Rare Bird
Rare Bird
New Zealand’s plan to save the iconic oddball kiwi from extinction—one fluffy chick at a time
Stephanie Verge
SHE SHOULD HAVE found the hatchling by now. With her right arm deep in the burrow, Bridget Palmer has been groping around for a few minutes already. Her colleague, John Black, hiking boots dug into the hillside to keep from sliding in the mud, searched the burrow, too, but came up empty. The pair, volunteers with the Whakata – ne Kiwi Trust on New Zealand’s North Island, are two of only six people in the organization trained to handle live kiwi. But as Palmer is about to discover on this overcast morning in November 2018, there’s nothing for them here.

A ranger with New Zealand’s Department of Conservation (DOC), 44-yearold Palmer pulls clumps of humid leaves out of the nest, located in O – hope Scenic Reserve. She’s looking for eggshells, a sign that a bird has hatched. Soon, she finds a beak, feathers. Yet there’s no cause for joy—Palmer is cradling a chick’s corpse, flattened in a wad of leaves.

“Hatch death,” she murmurs.

Palmer buries the chick. After incubating for about 85 days, it became exhausted, then stuck, trying to chip its way out of the egg, which can take three to five days. The chick suffocated before being able to break free. Its sibling, Kikorangi, born two weeks earlier, and their father, equipped with a transmitter and given the name Pea, have fled the nest, probably due to the smell. Still, Palmer hopes Pea will use this burrow again. (It’s the female North Island brown kiwi that lays the eggs, but it’s the male that sits on them for three months.) At half a metre deep under sturdy tree roots, it’s a good nest.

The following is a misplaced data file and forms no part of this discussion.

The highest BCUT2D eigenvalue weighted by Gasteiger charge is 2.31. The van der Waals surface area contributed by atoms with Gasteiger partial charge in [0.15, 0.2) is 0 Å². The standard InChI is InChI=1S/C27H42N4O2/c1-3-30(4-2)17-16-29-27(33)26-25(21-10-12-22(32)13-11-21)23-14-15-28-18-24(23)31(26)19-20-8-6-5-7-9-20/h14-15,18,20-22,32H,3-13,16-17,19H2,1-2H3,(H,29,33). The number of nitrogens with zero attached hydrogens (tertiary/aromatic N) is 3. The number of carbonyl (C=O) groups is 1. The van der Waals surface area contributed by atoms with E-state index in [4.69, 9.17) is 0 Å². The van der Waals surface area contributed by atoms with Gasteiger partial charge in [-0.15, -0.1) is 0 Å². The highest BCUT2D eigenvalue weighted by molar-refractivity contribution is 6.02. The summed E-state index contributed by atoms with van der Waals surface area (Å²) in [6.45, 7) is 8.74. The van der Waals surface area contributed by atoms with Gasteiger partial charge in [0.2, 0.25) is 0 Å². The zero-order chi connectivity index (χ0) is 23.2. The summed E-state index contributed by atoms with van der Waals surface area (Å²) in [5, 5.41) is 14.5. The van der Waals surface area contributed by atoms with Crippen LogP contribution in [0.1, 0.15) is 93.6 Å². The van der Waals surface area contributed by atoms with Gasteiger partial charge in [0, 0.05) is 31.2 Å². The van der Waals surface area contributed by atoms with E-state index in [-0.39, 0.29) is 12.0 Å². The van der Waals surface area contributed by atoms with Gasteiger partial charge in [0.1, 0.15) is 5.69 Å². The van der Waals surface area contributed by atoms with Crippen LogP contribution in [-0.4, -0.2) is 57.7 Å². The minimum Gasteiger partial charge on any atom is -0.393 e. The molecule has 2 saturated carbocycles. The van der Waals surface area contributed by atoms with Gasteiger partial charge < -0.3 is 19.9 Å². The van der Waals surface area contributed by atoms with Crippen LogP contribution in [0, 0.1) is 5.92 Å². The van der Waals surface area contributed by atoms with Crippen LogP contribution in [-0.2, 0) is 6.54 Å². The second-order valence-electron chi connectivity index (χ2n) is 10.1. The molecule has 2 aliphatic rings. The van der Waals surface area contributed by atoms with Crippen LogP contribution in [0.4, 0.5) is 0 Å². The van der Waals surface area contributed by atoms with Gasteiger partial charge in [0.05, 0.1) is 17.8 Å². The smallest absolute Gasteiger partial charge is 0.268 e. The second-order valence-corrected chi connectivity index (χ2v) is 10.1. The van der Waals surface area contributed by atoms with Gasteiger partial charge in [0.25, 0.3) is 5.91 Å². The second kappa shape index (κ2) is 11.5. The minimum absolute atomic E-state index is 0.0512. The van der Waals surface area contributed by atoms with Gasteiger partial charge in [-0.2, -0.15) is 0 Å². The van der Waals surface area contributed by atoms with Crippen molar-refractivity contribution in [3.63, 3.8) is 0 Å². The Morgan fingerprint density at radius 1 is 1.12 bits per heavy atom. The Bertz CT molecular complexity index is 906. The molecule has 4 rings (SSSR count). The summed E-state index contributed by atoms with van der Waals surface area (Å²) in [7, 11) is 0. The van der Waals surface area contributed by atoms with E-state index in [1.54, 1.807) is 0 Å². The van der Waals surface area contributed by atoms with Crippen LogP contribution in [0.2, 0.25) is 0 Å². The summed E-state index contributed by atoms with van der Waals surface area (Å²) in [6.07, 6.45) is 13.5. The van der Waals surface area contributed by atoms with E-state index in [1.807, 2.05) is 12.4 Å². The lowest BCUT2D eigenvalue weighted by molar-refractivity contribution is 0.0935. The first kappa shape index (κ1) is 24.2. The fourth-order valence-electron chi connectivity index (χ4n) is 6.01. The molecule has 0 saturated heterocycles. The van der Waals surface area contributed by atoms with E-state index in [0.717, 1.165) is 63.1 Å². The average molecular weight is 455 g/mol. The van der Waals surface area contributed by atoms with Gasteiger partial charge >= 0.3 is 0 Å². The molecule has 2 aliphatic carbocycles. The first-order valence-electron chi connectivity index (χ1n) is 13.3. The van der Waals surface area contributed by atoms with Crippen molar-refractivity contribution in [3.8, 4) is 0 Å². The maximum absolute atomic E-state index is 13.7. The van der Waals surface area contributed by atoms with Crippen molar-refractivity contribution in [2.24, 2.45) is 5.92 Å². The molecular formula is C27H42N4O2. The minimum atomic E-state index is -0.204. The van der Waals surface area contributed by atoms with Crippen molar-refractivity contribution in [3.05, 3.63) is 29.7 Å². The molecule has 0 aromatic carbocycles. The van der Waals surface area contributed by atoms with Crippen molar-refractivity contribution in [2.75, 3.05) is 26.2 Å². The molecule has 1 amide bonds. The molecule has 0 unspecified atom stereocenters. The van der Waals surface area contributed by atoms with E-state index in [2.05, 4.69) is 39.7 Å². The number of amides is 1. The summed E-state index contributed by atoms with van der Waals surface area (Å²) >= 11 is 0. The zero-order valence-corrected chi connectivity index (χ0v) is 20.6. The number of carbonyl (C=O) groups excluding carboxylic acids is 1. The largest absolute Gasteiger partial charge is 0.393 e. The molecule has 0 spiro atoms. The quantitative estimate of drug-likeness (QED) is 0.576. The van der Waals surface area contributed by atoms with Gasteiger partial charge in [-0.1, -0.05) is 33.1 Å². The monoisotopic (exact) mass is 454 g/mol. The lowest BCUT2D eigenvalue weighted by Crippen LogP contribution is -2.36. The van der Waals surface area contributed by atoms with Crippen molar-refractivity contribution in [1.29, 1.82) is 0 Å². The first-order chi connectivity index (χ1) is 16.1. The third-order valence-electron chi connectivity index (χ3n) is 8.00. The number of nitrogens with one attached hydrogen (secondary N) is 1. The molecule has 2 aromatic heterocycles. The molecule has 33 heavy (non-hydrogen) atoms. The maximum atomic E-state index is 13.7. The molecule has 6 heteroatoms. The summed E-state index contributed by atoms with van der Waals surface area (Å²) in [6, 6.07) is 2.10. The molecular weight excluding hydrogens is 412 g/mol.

O – hope is one of the country’s largest remaining forests of pohutukawa, a dome-like evergreen once used for shipbuilding and nicknamed “the Christmas tree” for its crimson flowers. The reserve is also rich in birds, such as the tu – i, a dark honeyeater with white throat tufts; the melodious korimako, a.k.a. the bellbird; and the piwakawaka, which deploys its tail in a fan shape to change directions. New Zealanders are proud of their birds, but they especially love the kiwi.

“The chick is like a big tennis ball with poof,” says Palmer. Black describes it as “a bundle of cuteness on legs.” The kiwi is the country’s most famous emblem—even hobbits can’t dethrone it. But it’s in trouble.

EXTINCTION RATES for birds in New Zealand are high. According to the DOC, 34 per cent of endemic land and freshwater birds and five per cent of sea birds have already been lost. Today, more than a third of bird species are considered threatened—one step away from endangered. Among them: the chicken-sized North Island brown kiwi, the most common of five recognized kiwi species and the one that lives nearest humans, mainly in low-slung coastal areas. Also facing precarity are its cousins, the rowi (the rarest, it lives mostly in the Okarito kiwi sanctuary on the South Island), the tokoeka (also called the southern brown, it resembles its northern counterpart), the great spotted kiwi (large and rugged, it prefers mountains) and the little spotted kiwi (grey and mottled, it’s the size of a bantam hen).


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November 2019